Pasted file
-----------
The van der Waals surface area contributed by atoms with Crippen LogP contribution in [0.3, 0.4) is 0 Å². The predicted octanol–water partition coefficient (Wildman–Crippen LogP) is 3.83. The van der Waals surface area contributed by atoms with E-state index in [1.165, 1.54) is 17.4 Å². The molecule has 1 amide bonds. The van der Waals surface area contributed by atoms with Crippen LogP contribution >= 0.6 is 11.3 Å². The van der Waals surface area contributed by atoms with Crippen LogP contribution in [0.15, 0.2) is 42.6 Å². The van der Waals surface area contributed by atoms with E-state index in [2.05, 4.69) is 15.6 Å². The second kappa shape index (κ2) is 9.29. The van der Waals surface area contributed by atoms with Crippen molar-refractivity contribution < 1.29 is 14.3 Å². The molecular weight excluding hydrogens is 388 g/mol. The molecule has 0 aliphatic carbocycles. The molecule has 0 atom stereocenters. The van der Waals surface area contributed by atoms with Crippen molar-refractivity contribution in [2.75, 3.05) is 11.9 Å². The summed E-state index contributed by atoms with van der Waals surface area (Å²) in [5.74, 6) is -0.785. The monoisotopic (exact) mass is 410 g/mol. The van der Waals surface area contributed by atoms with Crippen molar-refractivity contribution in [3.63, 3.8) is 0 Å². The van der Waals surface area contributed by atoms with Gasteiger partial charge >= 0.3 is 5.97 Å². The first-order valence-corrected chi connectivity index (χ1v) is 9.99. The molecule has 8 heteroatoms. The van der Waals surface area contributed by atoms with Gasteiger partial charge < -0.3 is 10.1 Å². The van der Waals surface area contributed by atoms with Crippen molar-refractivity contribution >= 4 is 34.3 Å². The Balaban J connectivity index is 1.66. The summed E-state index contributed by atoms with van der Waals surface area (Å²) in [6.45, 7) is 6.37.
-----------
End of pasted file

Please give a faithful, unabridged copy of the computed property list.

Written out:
The van der Waals surface area contributed by atoms with Crippen LogP contribution in [0.3, 0.4) is 0 Å². The predicted octanol–water partition coefficient (Wildman–Crippen LogP) is 3.83. The van der Waals surface area contributed by atoms with E-state index in [1.165, 1.54) is 17.4 Å². The molecule has 1 amide bonds. The van der Waals surface area contributed by atoms with Crippen LogP contribution >= 0.6 is 11.3 Å². The van der Waals surface area contributed by atoms with Crippen LogP contribution in [0.15, 0.2) is 42.6 Å². The van der Waals surface area contributed by atoms with E-state index in [2.05, 4.69) is 15.6 Å². The second kappa shape index (κ2) is 9.29. The van der Waals surface area contributed by atoms with Crippen molar-refractivity contribution < 1.29 is 14.3 Å². The molecular weight excluding hydrogens is 388 g/mol. The molecule has 0 aliphatic carbocycles. The molecule has 0 atom stereocenters. The van der Waals surface area contributed by atoms with Crippen molar-refractivity contribution in [2.75, 3.05) is 11.9 Å². The summed E-state index contributed by atoms with van der Waals surface area (Å²) in [5.74, 6) is -0.785. The monoisotopic (exact) mass is 410 g/mol. The van der Waals surface area contributed by atoms with Crippen molar-refractivity contribution in [3.63, 3.8) is 0 Å². The van der Waals surface area contributed by atoms with Gasteiger partial charge >= 0.3 is 5.97 Å². The first-order valence-corrected chi connectivity index (χ1v) is 9.99. The molecule has 8 heteroatoms. The van der Waals surface area contributed by atoms with Gasteiger partial charge < -0.3 is 10.1 Å². The van der Waals surface area contributed by atoms with Crippen molar-refractivity contribution >= 4 is 34.3 Å². The Balaban J connectivity index is 1.66. The summed E-state index contributed by atoms with van der Waals surface area (Å²) in [6.45, 7) is 6.37.